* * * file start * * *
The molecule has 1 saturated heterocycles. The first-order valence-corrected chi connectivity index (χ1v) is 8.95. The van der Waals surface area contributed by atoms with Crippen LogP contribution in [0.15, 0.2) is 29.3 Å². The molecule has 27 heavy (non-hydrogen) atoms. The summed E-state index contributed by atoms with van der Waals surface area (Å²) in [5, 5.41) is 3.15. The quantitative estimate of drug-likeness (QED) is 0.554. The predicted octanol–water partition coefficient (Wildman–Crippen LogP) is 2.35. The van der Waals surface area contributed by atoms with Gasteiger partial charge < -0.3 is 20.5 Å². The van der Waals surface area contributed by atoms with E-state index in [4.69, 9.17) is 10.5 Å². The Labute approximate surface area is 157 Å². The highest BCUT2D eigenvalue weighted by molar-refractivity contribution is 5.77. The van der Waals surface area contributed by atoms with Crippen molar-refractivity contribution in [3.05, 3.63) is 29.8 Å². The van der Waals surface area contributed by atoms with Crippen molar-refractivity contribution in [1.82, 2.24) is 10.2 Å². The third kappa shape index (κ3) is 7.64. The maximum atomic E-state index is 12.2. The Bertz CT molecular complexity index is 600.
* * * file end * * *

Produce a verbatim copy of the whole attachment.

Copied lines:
The molecule has 1 saturated heterocycles. The first-order valence-corrected chi connectivity index (χ1v) is 8.95. The van der Waals surface area contributed by atoms with Crippen LogP contribution in [0.15, 0.2) is 29.3 Å². The molecule has 27 heavy (non-hydrogen) atoms. The summed E-state index contributed by atoms with van der Waals surface area (Å²) in [5, 5.41) is 3.15. The quantitative estimate of drug-likeness (QED) is 0.554. The predicted octanol–water partition coefficient (Wildman–Crippen LogP) is 2.35. The van der Waals surface area contributed by atoms with Gasteiger partial charge < -0.3 is 20.5 Å². The van der Waals surface area contributed by atoms with E-state index in [4.69, 9.17) is 10.5 Å². The Labute approximate surface area is 157 Å². The highest BCUT2D eigenvalue weighted by molar-refractivity contribution is 5.77. The van der Waals surface area contributed by atoms with Crippen molar-refractivity contribution in [3.05, 3.63) is 29.8 Å². The van der Waals surface area contributed by atoms with Crippen molar-refractivity contribution in [1.82, 2.24) is 10.2 Å². The third kappa shape index (κ3) is 7.64. The maximum atomic E-state index is 12.2. The Bertz CT molecular complexity index is 600.